PERU, Neb. (KMTV) — Despite it being her first year in Lincoln, Julie Slama, a southeast Nebraska conservative, was outspoken last session and plans to be again on issues affecting rural Nebraskans.
She says those small town constituents will be paying close attention.
"If the legislature doesn't get anything done this year, I think the voters will make themselves heard at the ballot box in November 2020,” says Slama, who’s the youngest state senator in Nebraska history.
Senator Slama has her eye on a petition drive.
She says those farmers and ranchers are tired of inaction of the unicameral to reform the tax code and reduce property taxes.
"If the property tax debate fails for yet another year, you're going to see some rural senators, including myself very fired up and very frustrated with this process,” says Slama.
If passed, the petition drive would force the state to reduce property taxes by 35 percent, reducing state revenue by around one billion dollars. If that happens, it would be on the legislature to cut state services.
"We would have to raise taxes in other areas because there are things we can cut in our state government down to bare bones and there are certain things we can't,” says Slama.
So the senator from Peru is going to Lincoln next week to work to avoid the need of a petition drive. She supports the outlines of a revenue committee plan that would change the school funding formula, giving every district some amount of state aid, allowing the local governments to reduce taxes on ag land.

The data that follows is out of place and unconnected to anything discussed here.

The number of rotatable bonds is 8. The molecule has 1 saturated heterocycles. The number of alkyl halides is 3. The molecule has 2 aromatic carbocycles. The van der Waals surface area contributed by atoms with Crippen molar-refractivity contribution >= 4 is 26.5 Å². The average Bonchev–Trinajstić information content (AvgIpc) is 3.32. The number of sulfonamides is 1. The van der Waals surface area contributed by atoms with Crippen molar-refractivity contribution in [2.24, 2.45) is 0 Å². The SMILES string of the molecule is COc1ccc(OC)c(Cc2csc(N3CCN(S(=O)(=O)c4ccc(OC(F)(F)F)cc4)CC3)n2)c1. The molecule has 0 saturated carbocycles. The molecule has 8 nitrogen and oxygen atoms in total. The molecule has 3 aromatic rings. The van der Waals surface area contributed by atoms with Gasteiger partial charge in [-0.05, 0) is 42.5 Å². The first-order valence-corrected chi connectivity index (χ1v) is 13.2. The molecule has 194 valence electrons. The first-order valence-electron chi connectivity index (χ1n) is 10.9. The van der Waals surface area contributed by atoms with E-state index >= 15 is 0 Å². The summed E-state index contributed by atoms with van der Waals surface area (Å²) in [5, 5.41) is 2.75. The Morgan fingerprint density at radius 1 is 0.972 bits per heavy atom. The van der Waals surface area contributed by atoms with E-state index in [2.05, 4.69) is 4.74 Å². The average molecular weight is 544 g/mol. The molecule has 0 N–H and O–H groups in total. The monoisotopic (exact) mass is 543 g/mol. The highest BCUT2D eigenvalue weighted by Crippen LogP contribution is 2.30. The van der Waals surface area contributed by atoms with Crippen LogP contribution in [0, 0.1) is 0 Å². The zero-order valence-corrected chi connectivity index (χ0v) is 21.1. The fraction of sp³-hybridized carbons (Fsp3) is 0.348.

Eventually, lowering property taxes on residential homeowners as well.
"We're not going to undo four decades of property tax policy in one session, especially a 60 day session, so I think if we are going to make some positive progress in this session, it will have to be in a small measured step,” says Slama.
That's not all she wants to do. In her district sits the troubled Tecumseh State Prison.
"There are many ways that having the prison in Tecumseh has put Johnson County in a tough spot,” says Slama.
Right now, when there's a riot or other violent incidents at the prison, Johnson County is on the hook for over $225,000 in legal fees. Her bill would cut that in half, which she thinks would be crucial for the small county.
"Those kinds of liabilities are coming out of the rock budgets, they're coming out of school budgets, any other place where property taxes could be going in Johnson County would be going to those liabilities,” says Slama.
Senator Slama also will introduce a resolution that would re-prioritize flood control to the top of the Army Corps. Of Engineers list.
She then hopes other nearby states get on board as well.